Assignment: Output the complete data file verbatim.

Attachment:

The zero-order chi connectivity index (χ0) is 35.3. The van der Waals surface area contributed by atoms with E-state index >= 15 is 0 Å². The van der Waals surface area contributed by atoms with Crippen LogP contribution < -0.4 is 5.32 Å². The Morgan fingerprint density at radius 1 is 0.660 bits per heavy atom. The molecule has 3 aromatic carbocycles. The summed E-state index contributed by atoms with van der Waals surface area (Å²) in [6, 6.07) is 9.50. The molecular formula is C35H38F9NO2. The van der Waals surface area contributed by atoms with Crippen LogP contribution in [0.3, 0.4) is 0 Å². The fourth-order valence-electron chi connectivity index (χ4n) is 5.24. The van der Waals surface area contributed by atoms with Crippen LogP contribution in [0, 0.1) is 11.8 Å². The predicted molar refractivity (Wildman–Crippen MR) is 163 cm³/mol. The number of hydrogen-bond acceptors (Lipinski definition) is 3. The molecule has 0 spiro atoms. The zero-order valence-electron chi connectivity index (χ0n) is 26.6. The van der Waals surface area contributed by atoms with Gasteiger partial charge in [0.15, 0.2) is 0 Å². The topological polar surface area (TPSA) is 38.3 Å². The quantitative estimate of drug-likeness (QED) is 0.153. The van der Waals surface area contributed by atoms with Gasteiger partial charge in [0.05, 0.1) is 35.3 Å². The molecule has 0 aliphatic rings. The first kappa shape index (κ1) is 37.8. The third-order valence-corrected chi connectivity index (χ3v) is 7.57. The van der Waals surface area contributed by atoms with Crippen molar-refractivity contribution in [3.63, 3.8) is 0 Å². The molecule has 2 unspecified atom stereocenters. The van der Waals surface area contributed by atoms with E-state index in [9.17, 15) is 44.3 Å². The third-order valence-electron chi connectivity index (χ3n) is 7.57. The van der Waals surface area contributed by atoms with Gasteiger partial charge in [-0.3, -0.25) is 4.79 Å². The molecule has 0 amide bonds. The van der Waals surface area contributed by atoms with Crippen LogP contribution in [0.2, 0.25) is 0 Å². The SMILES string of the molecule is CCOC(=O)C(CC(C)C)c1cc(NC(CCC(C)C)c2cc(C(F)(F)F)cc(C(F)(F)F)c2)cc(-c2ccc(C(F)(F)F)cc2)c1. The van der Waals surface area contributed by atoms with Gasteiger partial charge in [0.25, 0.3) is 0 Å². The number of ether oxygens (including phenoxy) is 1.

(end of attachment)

The zero-order chi connectivity index (χ0) is 35.3. The van der Waals surface area contributed by atoms with E-state index >= 15 is 0 Å². The van der Waals surface area contributed by atoms with Crippen LogP contribution < -0.4 is 5.32 Å². The Morgan fingerprint density at radius 1 is 0.660 bits per heavy atom. The molecule has 3 aromatic carbocycles. The summed E-state index contributed by atoms with van der Waals surface area (Å²) in [6, 6.07) is 9.50. The molecular formula is C35H38F9NO2. The van der Waals surface area contributed by atoms with Crippen LogP contribution in [0.3, 0.4) is 0 Å². The fourth-order valence-electron chi connectivity index (χ4n) is 5.24. The van der Waals surface area contributed by atoms with Crippen LogP contribution in [0, 0.1) is 11.8 Å². The predicted molar refractivity (Wildman–Crippen MR) is 163 cm³/mol. The number of hydrogen-bond acceptors (Lipinski definition) is 3. The molecule has 0 spiro atoms. The zero-order valence-electron chi connectivity index (χ0n) is 26.6. The van der Waals surface area contributed by atoms with Gasteiger partial charge in [0.15, 0.2) is 0 Å². The topological polar surface area (TPSA) is 38.3 Å². The quantitative estimate of drug-likeness (QED) is 0.153. The van der Waals surface area contributed by atoms with Gasteiger partial charge in [0.05, 0.1) is 35.3 Å². The molecule has 0 aliphatic rings. The first kappa shape index (κ1) is 37.8. The third-order valence-corrected chi connectivity index (χ3v) is 7.57. The van der Waals surface area contributed by atoms with Crippen molar-refractivity contribution in [3.63, 3.8) is 0 Å². The molecule has 2 unspecified atom stereocenters. The van der Waals surface area contributed by atoms with E-state index in [9.17, 15) is 44.3 Å². The third-order valence-electron chi connectivity index (χ3n) is 7.57. The van der Waals surface area contributed by atoms with Gasteiger partial charge in [-0.3, -0.25) is 4.79 Å². The molecule has 0 amide bonds. The van der Waals surface area contributed by atoms with Crippen LogP contribution in [0.2, 0.25) is 0 Å². The SMILES string of the molecule is CCOC(=O)C(CC(C)C)c1cc(NC(CCC(C)C)c2cc(C(F)(F)F)cc(C(F)(F)F)c2)cc(-c2ccc(C(F)(F)F)cc2)c1. The van der Waals surface area contributed by atoms with Gasteiger partial charge in [0.25, 0.3) is 0 Å². The number of ether oxygens (including phenoxy) is 1.